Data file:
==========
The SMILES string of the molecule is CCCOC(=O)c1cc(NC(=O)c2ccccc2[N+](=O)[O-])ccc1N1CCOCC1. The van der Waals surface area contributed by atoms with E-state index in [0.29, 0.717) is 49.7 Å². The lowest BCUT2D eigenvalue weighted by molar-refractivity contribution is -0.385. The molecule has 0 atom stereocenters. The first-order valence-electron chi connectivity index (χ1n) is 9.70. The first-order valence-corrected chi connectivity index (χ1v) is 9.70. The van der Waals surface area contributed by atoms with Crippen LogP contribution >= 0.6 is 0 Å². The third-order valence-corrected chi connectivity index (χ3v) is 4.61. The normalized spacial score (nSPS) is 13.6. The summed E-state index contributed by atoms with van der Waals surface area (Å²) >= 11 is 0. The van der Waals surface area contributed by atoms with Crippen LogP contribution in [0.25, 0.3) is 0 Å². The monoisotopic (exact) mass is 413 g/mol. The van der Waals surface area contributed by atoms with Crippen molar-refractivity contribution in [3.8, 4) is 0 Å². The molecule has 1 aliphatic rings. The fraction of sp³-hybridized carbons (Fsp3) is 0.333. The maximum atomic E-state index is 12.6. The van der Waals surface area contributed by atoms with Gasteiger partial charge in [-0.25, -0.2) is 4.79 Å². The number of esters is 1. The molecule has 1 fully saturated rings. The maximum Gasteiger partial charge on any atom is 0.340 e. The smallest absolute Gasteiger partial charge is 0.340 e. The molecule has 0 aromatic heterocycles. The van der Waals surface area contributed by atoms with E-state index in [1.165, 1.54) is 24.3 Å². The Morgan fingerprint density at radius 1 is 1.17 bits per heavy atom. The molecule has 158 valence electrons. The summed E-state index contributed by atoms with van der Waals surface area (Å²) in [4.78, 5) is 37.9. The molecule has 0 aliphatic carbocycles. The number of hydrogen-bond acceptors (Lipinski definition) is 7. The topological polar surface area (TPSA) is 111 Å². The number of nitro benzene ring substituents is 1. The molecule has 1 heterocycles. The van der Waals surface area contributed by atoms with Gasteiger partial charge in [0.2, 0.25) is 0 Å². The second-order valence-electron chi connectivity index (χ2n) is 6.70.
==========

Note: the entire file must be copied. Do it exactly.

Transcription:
The SMILES string of the molecule is CCCOC(=O)c1cc(NC(=O)c2ccccc2[N+](=O)[O-])ccc1N1CCOCC1. The van der Waals surface area contributed by atoms with E-state index in [0.29, 0.717) is 49.7 Å². The lowest BCUT2D eigenvalue weighted by molar-refractivity contribution is -0.385. The molecule has 0 atom stereocenters. The first-order valence-electron chi connectivity index (χ1n) is 9.70. The first-order valence-corrected chi connectivity index (χ1v) is 9.70. The van der Waals surface area contributed by atoms with Crippen LogP contribution >= 0.6 is 0 Å². The third-order valence-corrected chi connectivity index (χ3v) is 4.61. The normalized spacial score (nSPS) is 13.6. The summed E-state index contributed by atoms with van der Waals surface area (Å²) >= 11 is 0. The van der Waals surface area contributed by atoms with Crippen LogP contribution in [0.25, 0.3) is 0 Å². The monoisotopic (exact) mass is 413 g/mol. The van der Waals surface area contributed by atoms with Crippen molar-refractivity contribution in [3.8, 4) is 0 Å². The molecule has 1 aliphatic rings. The fraction of sp³-hybridized carbons (Fsp3) is 0.333. The maximum atomic E-state index is 12.6. The van der Waals surface area contributed by atoms with Gasteiger partial charge in [-0.25, -0.2) is 4.79 Å². The number of esters is 1. The molecule has 1 fully saturated rings. The maximum Gasteiger partial charge on any atom is 0.340 e. The smallest absolute Gasteiger partial charge is 0.340 e. The molecule has 0 aromatic heterocycles. The van der Waals surface area contributed by atoms with E-state index in [1.165, 1.54) is 24.3 Å². The Morgan fingerprint density at radius 1 is 1.17 bits per heavy atom. The molecule has 158 valence electrons. The summed E-state index contributed by atoms with van der Waals surface area (Å²) in [4.78, 5) is 37.9. The molecule has 0 aliphatic carbocycles. The number of hydrogen-bond acceptors (Lipinski definition) is 7. The topological polar surface area (TPSA) is 111 Å². The number of nitro benzene ring substituents is 1. The molecule has 1 heterocycles. The van der Waals surface area contributed by atoms with Gasteiger partial charge in [0.2, 0.25) is 0 Å². The second-order valence-electron chi connectivity index (χ2n) is 6.70.